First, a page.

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Cargo bound for Incirlik Air Base, Turkey, in support of Operation Inherent Resolve is loaded onto a C-5 Super Galaxy assigned to the 436th Airlift Wing, Aug. 8, 2015, at Aviano Air Base, Italy.

Cargo bound for Incirlik Air Base, Turkey, in support of Operation Inherent Resolve is loaded onto a C-5 Super Galaxy assigned to the 436th Airlift Wing, Aug. 8, 2015, at Aviano Air Base, Italy. (Deana Heitzman/US Air Force)

WASHINGTON – The U.S. has asked the Turkish government for approval to use a second air base in the country to launch air operations, a Pentagon spokesman said Monday.

The base would be used to conduct personnel recovery operations in the U.S.-led fight against the Islamic State, said Navy Capt. Jeff Davis. The location of the base and what kind of aircraft would be used have not been determined, he said.

It was unclear Monday whether the U.S. would be able to use the second base to launch offensive strikes against the Islamic State. Turkey last month agreed to open Incirlik Air Base to U.S. drones and fighter jets as part of an agreement for the two countries to work more closely together to diminish the Islamic State.

Turkey had been reluctant to allow U.S. forces to use the base for operations against the militant group’s targets. The NATO ally has since launched its own attacks on Islamic State militants.

Six U.S. F-16s and 300 airmen arrived at Incirlik on Sunday. The fighter jets should be striking Islamic State targets in Syria and Iraq in “a period of days,” Davis said Monday. The deployment of the manned aircraft is in addition to the unmanned aerial systems operating out of the air base.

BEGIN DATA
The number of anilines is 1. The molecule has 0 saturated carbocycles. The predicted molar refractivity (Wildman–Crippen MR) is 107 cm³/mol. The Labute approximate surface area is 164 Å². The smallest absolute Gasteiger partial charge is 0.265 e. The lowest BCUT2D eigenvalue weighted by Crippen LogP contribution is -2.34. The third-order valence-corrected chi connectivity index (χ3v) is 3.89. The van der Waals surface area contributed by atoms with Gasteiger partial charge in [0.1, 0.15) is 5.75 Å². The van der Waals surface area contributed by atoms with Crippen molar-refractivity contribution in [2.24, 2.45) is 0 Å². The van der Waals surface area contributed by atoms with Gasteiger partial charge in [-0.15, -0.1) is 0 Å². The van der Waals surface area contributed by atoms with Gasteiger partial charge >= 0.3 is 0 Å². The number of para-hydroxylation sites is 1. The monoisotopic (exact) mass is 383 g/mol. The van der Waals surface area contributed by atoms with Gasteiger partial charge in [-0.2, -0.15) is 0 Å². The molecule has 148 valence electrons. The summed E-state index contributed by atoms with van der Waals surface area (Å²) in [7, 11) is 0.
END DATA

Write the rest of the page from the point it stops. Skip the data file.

The U.S. last week began flying armed, remotely piloted aircraft from the Turkish base. It conducted its first strike out of Turkey against an Islamic State target in Syria on Tuesday.

The opening of Incirlik and potentially other bases in Turkey, Davis said, puts U.S. aircraft closer to the fight against the Islamic State.

“You have greater flexibility in being able to move quickly to get aircraft (over targets) when they’re called upon,” Davis said. “You can increase your throughput – get down, drop ordinance, get back up, reload and get back on station -- more expeditiously.”

dickstein.corey@stripes.com Twitter: @CDicksteinDC

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Corey Dickstein covers the military in the U.S. southeast. He joined the Stars and Stripes staff in 2015 and covered the Pentagon for more than five years. He previously covered the military for the Savannah Morning News in Georgia. Dickstein holds a journalism degree from Georgia College & State University and has been recognized with several national and regional awards for his reporting and photography. He is based in Atlanta.

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